The Gift of Experience

I had this total realization this weekend.

As authors, at the end of the day we are basically formulating an experience for people. We design this cast of characters, a variety of settings and them a jumble of things that occur that make an audience feel a specific way.

We are providing them with an experience when they read what we have written.

This weekend sort of made me see how much of a privilege that actually is.

So my mother and I went to Sydney for the weekend to visit my Aunt.

My Aunt is eighty-six I think, my dad’s half sister and a nun of the order of the Sacred Heart in Kensington NSW.

Anyway so we had to get to the air port at like… 4am (NZ time) and wait three hours before a three hour flight, arriving at 9ish (AUS time). I was exhausted. Regardless, my Aunty really, really wanted to take my mother and I to the Blue Mountains.

We left at about 11, and drove all the way out of Sydney to the Blue Mountains, it took like… two hours because we stopped at all kinds of places and made detours to see houses that my Aunt and her friend (also a nun) had stayed in.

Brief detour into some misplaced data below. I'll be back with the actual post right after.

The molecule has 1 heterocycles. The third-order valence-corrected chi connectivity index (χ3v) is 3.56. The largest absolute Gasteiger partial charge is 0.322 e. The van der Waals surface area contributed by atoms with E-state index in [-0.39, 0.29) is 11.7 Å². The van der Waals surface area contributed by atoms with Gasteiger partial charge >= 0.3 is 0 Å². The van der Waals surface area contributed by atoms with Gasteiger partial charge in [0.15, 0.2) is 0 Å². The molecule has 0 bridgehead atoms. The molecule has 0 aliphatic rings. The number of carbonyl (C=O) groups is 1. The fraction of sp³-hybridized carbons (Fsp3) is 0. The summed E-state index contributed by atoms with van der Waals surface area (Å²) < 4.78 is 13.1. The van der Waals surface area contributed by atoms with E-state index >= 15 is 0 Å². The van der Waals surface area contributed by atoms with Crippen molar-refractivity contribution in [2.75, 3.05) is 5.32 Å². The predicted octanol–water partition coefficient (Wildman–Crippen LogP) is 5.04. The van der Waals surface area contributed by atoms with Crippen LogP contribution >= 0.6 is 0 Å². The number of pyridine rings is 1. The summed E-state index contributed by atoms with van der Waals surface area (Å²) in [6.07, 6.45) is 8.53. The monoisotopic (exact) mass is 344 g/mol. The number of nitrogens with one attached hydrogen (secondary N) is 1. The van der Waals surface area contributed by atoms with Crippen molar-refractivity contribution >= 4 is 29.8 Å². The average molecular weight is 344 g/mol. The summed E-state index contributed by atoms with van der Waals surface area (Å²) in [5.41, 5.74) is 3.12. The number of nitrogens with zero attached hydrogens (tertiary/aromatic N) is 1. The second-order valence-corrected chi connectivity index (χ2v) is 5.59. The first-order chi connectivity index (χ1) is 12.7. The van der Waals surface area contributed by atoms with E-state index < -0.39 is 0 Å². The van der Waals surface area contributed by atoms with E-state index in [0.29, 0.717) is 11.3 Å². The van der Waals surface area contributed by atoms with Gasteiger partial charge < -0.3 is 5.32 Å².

Anyway it was super hot and the drive was long and we finally arrived at Echo Point (I think that’s the name) which is basically this amazing overlook to this expanse.

NZ isn’t really that big… so for me it was just so amazing to see something so HUGE that went on and on. My Aunt pointed out various places and explained how here she didn’t have to ‘say formal prayers,’ because she just felt God there.

She also explained how my half uncle (her brother) had passed away in the Blue Mountains, a blue baby who died at eight as a result of there being little they could do for him at that time.

It was actually so beautiful and as long as the trip was it was super worth it.

Then there was this immense drive home with traffic and we eventually got back to the convent at about 6pm (AUS time)

I was exhausted.

But something really struck me on the way home as we were trapped in the Australian gridlock and that was this idea of gifting experiences to people.

‘I really wanted you to have this experience.’ My Aunt told my mother and I.

HAVE this experience. How awesome is that? We can gift people experiences. Things they will remember their whole lives? I just think that is so breathtaking and so so relevant to us as writers with our audiences.

We take something special to us, and we can show or communicate it to someone else because we want them to have it to.

Isn’t that at the end of the day what we writers do?convent7


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